35.133 Caryocolum blandella (Douglas, 1852)

Status and Distribution

Local to locally common in much of England, Wales and the Isle of Man. Very local north of the Midlands on the west side of England, the extreme southern parts of Scotland, in some southern and eastern parts of Ireland and the Channel Islands. There is a single record from Kintyre in western Scotland in 2006.

National Status: Nationally Scarce B
Bradley & Fletcher no: 832
Photographer: © T Tams

Provisional map


Foodplant and Larval Feeding Signs

Stellaria holostea (greater stitchwort), see plant distribution map.

Initially mines the leaves, later in spun shoots and finally within the seed capsule.


In shaded situations in deciduous woodlands, hedgerows and banks.

In Europe it is reported as having a particular preference for woodland with oaks.

Finding the Moth

Larva: commences as a leaf-miner (one report indicating it feeds along the midrib) in early Spring but more readily located from May onwards feeding within a spun shoot or a flower bud; completes its feeding within seed capsules. 

Adult: rests on tree trunks during the day and comes readily to light.

Similar Species

This species bears only a superficial resemblance to the following but care should be taken to exclude these species if the specimen is particularly pale or worn, when dissection would be recommended.

Caryocolum blandulellais smaller (8.5-11mm wingspan as opposed to 9.5-14.5mm in C. blandella), lacks a distinct row of terminal spots, has a more regular black costal block which normally avoids overlapping the first black spot in the middle of the forewings. This species appears to be restricted to a few sand dunes in south-east England and south-west Wales.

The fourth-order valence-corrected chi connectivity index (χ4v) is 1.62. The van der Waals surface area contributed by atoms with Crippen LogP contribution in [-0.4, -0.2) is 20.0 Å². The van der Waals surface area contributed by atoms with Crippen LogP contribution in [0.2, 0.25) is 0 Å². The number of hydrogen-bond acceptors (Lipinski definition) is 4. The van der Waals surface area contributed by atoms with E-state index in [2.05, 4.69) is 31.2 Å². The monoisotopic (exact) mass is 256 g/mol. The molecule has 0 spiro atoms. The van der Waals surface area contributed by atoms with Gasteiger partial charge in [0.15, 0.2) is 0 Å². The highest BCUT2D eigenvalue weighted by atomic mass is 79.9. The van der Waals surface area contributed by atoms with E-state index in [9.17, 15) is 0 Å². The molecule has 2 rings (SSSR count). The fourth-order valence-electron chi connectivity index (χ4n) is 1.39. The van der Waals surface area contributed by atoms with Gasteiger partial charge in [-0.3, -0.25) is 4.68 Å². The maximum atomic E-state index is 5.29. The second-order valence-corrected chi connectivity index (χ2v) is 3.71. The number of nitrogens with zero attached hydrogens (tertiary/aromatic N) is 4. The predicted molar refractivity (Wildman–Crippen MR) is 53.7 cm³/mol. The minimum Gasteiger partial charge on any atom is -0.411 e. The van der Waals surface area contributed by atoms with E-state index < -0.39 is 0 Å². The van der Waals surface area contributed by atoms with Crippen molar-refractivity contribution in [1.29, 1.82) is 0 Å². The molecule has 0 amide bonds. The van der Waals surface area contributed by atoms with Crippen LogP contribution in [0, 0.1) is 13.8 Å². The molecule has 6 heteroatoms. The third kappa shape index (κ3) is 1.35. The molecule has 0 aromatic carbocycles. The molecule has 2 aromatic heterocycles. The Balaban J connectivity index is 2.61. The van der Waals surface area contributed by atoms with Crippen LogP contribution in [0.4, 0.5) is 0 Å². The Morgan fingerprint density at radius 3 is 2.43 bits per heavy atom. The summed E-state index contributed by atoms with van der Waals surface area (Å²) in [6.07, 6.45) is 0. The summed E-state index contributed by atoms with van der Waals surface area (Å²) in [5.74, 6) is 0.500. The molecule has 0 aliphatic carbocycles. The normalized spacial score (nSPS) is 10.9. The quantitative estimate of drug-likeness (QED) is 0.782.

Caryocolum blandelloides is generally smaller at 10-12mm wingspan but with quite a lot of overlap, shows less contrast in the markings, the black patch on the costa is half as wide and the antennae are less distinctly ringed with light and dark. The habitat and distribution of C. blandelloides (large coastal dunes in northern Scotland) should also exclude any chance of confusion.

C. proxima is generally smaller with a wingspan of 9-11.5mm and has the light rings on the tibia of the forelegs and mid-legs with light red scales. Confusion is only likely with paler or particularly worn specimens of this species.

In comparison to C. huebneri and C. kroesmanniella, C. blandella lacks the fuscous-tipped scales present on the head and thorax and has the costal and plical spots obscured by the dark fuscous bar. C. kroesmanniella is generally of similar size to C. blandella but has less strongly contrasting markings and has an obvious break in the black streak at one quarter on the forewing.

April, May, June
July, August

Single brooded from late June to early September.

Earliest: 3rd June 2011 (VC33)

Latest: 17th September 1988 (VC66). One exceptionally late record (9th Ocober 1994) has also been reported from VC66